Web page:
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Beating of freelance photographer is latest in string of abuses committed by security forces in Argentina

Protests in Buenos Aires and the surrounding areas against prolonged power cuts have seen demonstrators and journalists mistreated by security forces
Protests in Buenos Aires and the surrounding areas against prolonged power cuts have seen demonstrators and journalists mistreated by security forces

AP Photo/Victor R. Caivano

On 30 December 2013, freelance photographer Brian Palacio was detained and beaten by gendarmes (military officers) in Buenos Aires province while covering a protest against the ongoing power cuts in the capital city and surrounding areas. According to local IFEX member Foro de Periodismo Argentino (FOPEA), Palacio had started to take photos of the officers who were beating demonstrators near the Alto Avellaneda shopping centre. After being told to stop taking pictures, Palacio approached the gendarmes to tell them he would delete the photos. That was when they forced him into a van, drove him to a vacant lot, and held him for hours while beating him and threatening to throw him into the Riachuelo river.

Palacio, 25, told Reporters Without Borders (RSF) that he was threatened with further acts of revenge, including rape and torture, if he filed a complaint. The gendarmes robbed him of his camera and other equipment, which have still not been returned.

The photographer said that while he was being assaulted he had trouble breathing and thought that he might die. His captors eventually left him in a vacant lot and Palacio found out from some children nearby that he was in Wilde, Buenos Aires province. On the morning of 31 December, he made his way home and his parents took him to a medical centre, where spent four hours receiving treatment, including having a splint put on his left arm.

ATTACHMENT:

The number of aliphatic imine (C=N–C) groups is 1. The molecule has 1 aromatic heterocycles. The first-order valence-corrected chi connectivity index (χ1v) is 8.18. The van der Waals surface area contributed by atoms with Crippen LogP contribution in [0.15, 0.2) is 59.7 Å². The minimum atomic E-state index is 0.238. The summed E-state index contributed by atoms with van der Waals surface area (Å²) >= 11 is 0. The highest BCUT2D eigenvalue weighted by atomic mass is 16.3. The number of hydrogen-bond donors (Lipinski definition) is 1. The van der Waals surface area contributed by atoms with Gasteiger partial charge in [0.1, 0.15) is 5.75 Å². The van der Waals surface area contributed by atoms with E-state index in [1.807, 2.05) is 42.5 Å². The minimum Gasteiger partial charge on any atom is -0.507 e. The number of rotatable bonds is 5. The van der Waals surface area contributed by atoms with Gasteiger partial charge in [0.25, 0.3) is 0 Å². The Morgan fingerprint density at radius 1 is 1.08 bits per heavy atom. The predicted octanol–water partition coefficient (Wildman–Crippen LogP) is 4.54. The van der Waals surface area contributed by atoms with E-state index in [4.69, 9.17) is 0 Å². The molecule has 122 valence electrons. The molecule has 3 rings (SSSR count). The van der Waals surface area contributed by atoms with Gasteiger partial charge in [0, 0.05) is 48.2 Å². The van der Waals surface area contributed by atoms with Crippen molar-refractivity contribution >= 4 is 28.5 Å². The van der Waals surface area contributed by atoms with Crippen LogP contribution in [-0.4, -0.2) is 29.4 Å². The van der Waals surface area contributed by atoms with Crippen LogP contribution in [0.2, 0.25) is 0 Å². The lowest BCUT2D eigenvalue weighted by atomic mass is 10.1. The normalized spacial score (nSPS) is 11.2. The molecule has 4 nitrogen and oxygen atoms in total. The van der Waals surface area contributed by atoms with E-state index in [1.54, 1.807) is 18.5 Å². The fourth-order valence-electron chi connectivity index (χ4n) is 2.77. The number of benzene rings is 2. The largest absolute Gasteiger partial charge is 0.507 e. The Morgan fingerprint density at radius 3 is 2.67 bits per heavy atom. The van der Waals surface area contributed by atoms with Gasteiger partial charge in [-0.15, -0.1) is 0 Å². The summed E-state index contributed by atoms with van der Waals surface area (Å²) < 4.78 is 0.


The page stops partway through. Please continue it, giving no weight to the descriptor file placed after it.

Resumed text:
Palacio's mother, Gabriela Flores, reported the attack on her son to the Avellaneda public prosecutor's office on 31 December, and on 3 January Palacio filed another report with the office, despite the threats of retribution from his attackers. Although there are no witnesses to the beating he suffered, some of the demonstrators had seen him being detained by the gendarmes.

Unfortunately, the response from authorities has not been encouraging. Sergio Berni, secretary for National Security, told FOPEA that Palacio's accusations “are completely false” and that the Gendarmerie had filed a complaint with the Federal Court to investigate Palacio's allegations. He added that there were no witnesses or cameras to corroborate Palacio's account and that Palacio's family is suspected of making false reports. “Why would the Gendarmerie be bothered with a photographer?” he asked.

Berni said that if a federal judge found that Palacio was telling the truth, the gendarmes responsible would be punished, but that he thinks the accusations are false and that Palacio will end up being punished. When asked by FOPEA if his office had contacted Palacio for his version of events, the official said that since he had very little faith in the veracity of the photographer's account, speaking to him directly was not warranted.

The attack on Palacio is one of many recent violent incidents against free expression in Argentina. Security forces in the country committed many abuses in 2013, including on demonstrators involved in police protests, and alleged spying on politicians and journalists by the army. “Abuses by the security forces ...cannot continue,” says RSF, referring to the attack on Palacio. “The justice ministry must signal its determination to end impunity.”

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